The Consequences of Making a Late Credit Card Payment

a man reads past due bill notice
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Missing a credit card payment is a bigger deal than you might think. Your credit card company won't show up at your door after you miss a payment, but they're definitely taking action behind the scenes. How your creditors respond to late payments can continue to affect you for months, and even years, to come. Knowing the consequences of a late credit card payment should be enough to make you take extra effort to pay on time.

What Happens When You Pay Your Credit Card Bill Late

Your credit card payment is considered late if it's received after the cutoff time on the due date or if it's less than the minimum amount due. Here's what will happen if your credit card payment is late.

  1. Your creditor will charge a late fee. Your next billing statement will include a fee for the late/missed payments. Late fees typically range from $15 to $35, depending on your credit card's late fee policy and whether it's your first time being late in the past six months. You'll be charged a late fee each month your payment is late or less than the minimum payment.
  2. Your interest rate will increase if you payment becomes 60 days past due. Creditors don't just penalize you with a late fee, they'll often increase your interest rate to the penalty rate, the highest interest rate on your credit card. The higher interest rate increases your finance charges making it more expensive to carry a balance and extending the amount of time it takes to pay off your balance.
    If you make six months of on-time payments, your card issuer is required to give back your pre-penalty rate, but only for your previous balance. Purchases made after the penalty rate became effective may still receive the higher rate, depending on your credit card terms.
  1. The late payment is added to your credit report when your payment is more than 30 days late. An entry is added to your credit report and can stay for seven years. If you miss the next payment, the entry is updated to 60 days, and so on in 30-day increments until your account is charged-off after 180 days.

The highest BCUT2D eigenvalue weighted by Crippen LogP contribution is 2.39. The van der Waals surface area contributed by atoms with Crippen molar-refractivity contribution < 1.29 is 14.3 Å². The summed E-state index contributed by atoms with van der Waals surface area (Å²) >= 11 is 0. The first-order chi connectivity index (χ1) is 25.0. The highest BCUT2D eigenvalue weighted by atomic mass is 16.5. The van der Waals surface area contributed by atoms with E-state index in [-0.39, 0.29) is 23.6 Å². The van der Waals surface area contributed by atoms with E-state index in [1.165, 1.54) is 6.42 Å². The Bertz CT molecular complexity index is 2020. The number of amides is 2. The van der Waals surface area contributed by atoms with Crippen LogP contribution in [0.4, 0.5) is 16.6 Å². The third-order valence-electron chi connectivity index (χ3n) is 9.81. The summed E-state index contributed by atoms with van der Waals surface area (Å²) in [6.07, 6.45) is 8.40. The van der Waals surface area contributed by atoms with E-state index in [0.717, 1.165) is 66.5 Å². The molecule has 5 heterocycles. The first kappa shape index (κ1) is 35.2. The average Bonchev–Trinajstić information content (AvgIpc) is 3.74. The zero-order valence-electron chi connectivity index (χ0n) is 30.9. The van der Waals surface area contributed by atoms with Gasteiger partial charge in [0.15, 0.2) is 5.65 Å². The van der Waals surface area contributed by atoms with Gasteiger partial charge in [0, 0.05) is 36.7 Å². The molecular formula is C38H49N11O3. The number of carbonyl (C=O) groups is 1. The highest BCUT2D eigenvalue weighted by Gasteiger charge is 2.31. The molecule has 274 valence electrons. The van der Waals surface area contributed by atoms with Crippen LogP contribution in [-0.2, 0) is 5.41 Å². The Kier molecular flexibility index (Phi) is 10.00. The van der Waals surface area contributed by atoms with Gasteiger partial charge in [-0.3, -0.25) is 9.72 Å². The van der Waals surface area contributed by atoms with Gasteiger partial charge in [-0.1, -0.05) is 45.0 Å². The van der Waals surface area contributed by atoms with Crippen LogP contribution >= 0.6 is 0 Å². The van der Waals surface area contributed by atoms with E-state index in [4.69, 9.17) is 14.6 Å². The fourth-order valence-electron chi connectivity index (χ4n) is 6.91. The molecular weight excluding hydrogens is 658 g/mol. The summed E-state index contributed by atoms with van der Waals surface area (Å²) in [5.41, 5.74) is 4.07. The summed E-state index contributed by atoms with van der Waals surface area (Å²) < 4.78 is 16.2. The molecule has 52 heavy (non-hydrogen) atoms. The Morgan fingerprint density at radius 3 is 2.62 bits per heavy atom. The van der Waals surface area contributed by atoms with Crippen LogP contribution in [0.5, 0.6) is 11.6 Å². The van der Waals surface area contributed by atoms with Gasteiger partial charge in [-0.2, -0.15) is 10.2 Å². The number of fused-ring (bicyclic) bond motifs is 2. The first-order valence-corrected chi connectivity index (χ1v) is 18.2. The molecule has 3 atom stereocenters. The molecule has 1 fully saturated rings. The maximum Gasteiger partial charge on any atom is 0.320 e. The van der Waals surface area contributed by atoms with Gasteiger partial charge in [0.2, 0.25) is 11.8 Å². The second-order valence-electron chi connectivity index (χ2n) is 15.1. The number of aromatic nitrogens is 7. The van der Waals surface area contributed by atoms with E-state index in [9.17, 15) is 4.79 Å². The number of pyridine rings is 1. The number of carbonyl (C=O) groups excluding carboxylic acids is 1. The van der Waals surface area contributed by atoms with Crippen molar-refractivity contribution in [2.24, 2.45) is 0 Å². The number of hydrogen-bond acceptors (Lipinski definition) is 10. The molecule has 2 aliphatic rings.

2. Your credit score may drop. Because payment history makes up 35 percent of your credit score, late payments can have a significant effect on your score, affecting your ability to get new credit in the future. How much your credit score drops after a late payment depends on the other information in your credit score - generally, the better your credit, the more points you stand to lose.

    Late payments aren't reported to the credit bureau until after 30 days. So if you're under 30 days late, you can make the payment plus the late fee and avoid any damage to your credit report or credit score. Your credit card issuer may waive the fee for an accidental late payment if you ask and as long as the late payment was isolated.

    At 60 days late, your card issuer can raise your interest rate to the default or penalty rate. You can also lose any promotional interest rate you had a credit card signup. You may not be able to cash in your rewards if your card is delinquent.

    Worse, late payment may cause you to forfeit some or all of the rewards you've accumulated. By the time your account is 180 days late, i.e. you've missed six payments, the card issuer will typically charge-off the account, writing it off as a loss. The charge-off goes on your credit report and stays for seven years.

    Late Payments and Your Credit Score

    Late payment fees and higher interest rates are negative results of late credit card payments. Perhaps, the effect you most want to avoid is a hit to your credit score. What does a late payment really do to your score?

    How a late payment affects your credit score depends on the other information in your credit report. A FICO Credit Problem Comparison shows that late payments affect someone with a higher credit score and no previous late payments more than someone with a lower credit score and previous late payments. We also know that:

    • Missing one payment for one or two months won't be so bad for your credit score.
    • Missing several payments for one or two months is worse.
    • Missing a payment for three months just one time is just as bad as a charge-off or collection.

    No More Universal Default

    The Credit CARD Act of 2009 has banned universal default, so your credit card issuer is not allowed to increase your interest rate when you are late on a payment to another credit card issuer. Some credit card issuers can, however, increase your rate on other credit products you have with that company.